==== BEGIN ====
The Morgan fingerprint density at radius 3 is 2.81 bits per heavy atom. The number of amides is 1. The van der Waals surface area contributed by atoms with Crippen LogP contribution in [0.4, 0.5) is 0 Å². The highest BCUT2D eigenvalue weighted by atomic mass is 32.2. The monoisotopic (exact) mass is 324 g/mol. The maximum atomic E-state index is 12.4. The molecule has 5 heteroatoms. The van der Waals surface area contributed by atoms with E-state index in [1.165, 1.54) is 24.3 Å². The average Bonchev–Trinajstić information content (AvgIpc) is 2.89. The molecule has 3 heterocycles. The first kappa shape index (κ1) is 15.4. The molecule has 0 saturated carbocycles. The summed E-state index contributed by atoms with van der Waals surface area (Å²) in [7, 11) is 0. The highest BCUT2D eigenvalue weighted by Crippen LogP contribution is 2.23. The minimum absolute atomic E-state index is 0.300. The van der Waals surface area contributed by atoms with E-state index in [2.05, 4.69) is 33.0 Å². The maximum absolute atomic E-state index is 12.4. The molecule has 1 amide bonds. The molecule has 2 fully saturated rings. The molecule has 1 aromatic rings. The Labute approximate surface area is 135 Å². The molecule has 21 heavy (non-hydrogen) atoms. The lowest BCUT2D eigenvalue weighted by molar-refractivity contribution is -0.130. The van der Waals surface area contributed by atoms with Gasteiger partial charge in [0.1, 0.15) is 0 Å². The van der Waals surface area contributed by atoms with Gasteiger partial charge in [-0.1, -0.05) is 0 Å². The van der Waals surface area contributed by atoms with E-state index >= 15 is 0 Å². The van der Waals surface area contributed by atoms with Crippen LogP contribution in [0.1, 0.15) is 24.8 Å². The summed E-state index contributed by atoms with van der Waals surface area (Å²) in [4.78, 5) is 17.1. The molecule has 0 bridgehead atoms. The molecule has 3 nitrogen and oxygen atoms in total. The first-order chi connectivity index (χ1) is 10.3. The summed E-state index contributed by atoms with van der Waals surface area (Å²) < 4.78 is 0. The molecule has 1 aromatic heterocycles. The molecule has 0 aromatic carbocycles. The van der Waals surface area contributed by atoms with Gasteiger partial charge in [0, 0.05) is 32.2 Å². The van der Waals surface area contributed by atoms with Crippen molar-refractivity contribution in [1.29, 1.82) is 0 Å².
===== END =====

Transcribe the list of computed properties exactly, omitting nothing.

The Morgan fingerprint density at radius 3 is 2.81 bits per heavy atom. The number of amides is 1. The van der Waals surface area contributed by atoms with Crippen LogP contribution in [0.4, 0.5) is 0 Å². The highest BCUT2D eigenvalue weighted by atomic mass is 32.2. The monoisotopic (exact) mass is 324 g/mol. The maximum atomic E-state index is 12.4. The molecule has 5 heteroatoms. The van der Waals surface area contributed by atoms with E-state index in [1.165, 1.54) is 24.3 Å². The average Bonchev–Trinajstić information content (AvgIpc) is 2.89. The molecule has 3 heterocycles. The first kappa shape index (κ1) is 15.4. The molecule has 0 saturated carbocycles. The summed E-state index contributed by atoms with van der Waals surface area (Å²) in [7, 11) is 0. The highest BCUT2D eigenvalue weighted by Crippen LogP contribution is 2.23. The minimum absolute atomic E-state index is 0.300. The van der Waals surface area contributed by atoms with E-state index in [2.05, 4.69) is 33.0 Å². The maximum absolute atomic E-state index is 12.4. The molecule has 1 amide bonds. The molecule has 2 fully saturated rings. The molecule has 1 aromatic rings. The Labute approximate surface area is 135 Å². The molecule has 21 heavy (non-hydrogen) atoms. The lowest BCUT2D eigenvalue weighted by molar-refractivity contribution is -0.130. The van der Waals surface area contributed by atoms with Gasteiger partial charge in [0.1, 0.15) is 0 Å². The van der Waals surface area contributed by atoms with Gasteiger partial charge in [-0.1, -0.05) is 0 Å². The van der Waals surface area contributed by atoms with E-state index >= 15 is 0 Å². The van der Waals surface area contributed by atoms with Crippen LogP contribution in [0.1, 0.15) is 24.8 Å². The summed E-state index contributed by atoms with van der Waals surface area (Å²) in [4.78, 5) is 17.1. The molecule has 0 bridgehead atoms. The molecule has 3 nitrogen and oxygen atoms in total. The first-order chi connectivity index (χ1) is 10.3. The summed E-state index contributed by atoms with van der Waals surface area (Å²) < 4.78 is 0. The molecule has 1 aromatic heterocycles. The molecule has 0 aromatic carbocycles. The van der Waals surface area contributed by atoms with Gasteiger partial charge in [0, 0.05) is 32.2 Å². The van der Waals surface area contributed by atoms with Crippen molar-refractivity contribution in [1.29, 1.82) is 0 Å².